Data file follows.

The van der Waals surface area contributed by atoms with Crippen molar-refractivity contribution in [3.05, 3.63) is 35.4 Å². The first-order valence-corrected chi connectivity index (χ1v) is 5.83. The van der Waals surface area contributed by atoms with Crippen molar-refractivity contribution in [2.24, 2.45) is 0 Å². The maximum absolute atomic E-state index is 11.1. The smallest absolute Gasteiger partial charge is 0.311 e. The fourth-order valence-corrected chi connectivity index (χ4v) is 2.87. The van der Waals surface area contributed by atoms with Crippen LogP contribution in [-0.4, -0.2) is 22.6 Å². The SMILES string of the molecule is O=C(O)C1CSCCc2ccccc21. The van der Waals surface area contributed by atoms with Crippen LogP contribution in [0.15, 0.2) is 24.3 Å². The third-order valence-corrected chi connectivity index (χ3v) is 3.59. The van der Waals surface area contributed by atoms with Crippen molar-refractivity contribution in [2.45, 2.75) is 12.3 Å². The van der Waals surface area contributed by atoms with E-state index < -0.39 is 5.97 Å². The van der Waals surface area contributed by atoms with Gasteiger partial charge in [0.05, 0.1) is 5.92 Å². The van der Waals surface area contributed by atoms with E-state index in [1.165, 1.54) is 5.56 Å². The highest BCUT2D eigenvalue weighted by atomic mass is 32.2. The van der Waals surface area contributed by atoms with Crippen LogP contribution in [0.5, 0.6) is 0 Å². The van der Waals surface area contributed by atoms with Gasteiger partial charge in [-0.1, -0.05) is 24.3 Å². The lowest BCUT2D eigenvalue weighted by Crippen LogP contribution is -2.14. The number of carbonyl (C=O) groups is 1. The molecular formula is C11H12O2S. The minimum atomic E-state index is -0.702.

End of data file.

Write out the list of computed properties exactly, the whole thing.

The van der Waals surface area contributed by atoms with Crippen molar-refractivity contribution in [3.05, 3.63) is 35.4 Å². The first-order valence-corrected chi connectivity index (χ1v) is 5.83. The van der Waals surface area contributed by atoms with Crippen molar-refractivity contribution in [2.24, 2.45) is 0 Å². The maximum absolute atomic E-state index is 11.1. The smallest absolute Gasteiger partial charge is 0.311 e. The fourth-order valence-corrected chi connectivity index (χ4v) is 2.87. The van der Waals surface area contributed by atoms with Crippen LogP contribution in [-0.4, -0.2) is 22.6 Å². The SMILES string of the molecule is O=C(O)C1CSCCc2ccccc21. The van der Waals surface area contributed by atoms with Crippen LogP contribution in [0.15, 0.2) is 24.3 Å². The third-order valence-corrected chi connectivity index (χ3v) is 3.59. The van der Waals surface area contributed by atoms with Crippen molar-refractivity contribution in [2.45, 2.75) is 12.3 Å². The van der Waals surface area contributed by atoms with E-state index < -0.39 is 5.97 Å². The van der Waals surface area contributed by atoms with Gasteiger partial charge in [0.05, 0.1) is 5.92 Å². The van der Waals surface area contributed by atoms with E-state index in [1.165, 1.54) is 5.56 Å². The highest BCUT2D eigenvalue weighted by atomic mass is 32.2. The van der Waals surface area contributed by atoms with Crippen LogP contribution in [0.5, 0.6) is 0 Å². The van der Waals surface area contributed by atoms with Gasteiger partial charge in [-0.1, -0.05) is 24.3 Å². The lowest BCUT2D eigenvalue weighted by Crippen LogP contribution is -2.14. The number of carbonyl (C=O) groups is 1. The molecular formula is C11H12O2S. The minimum atomic E-state index is -0.702.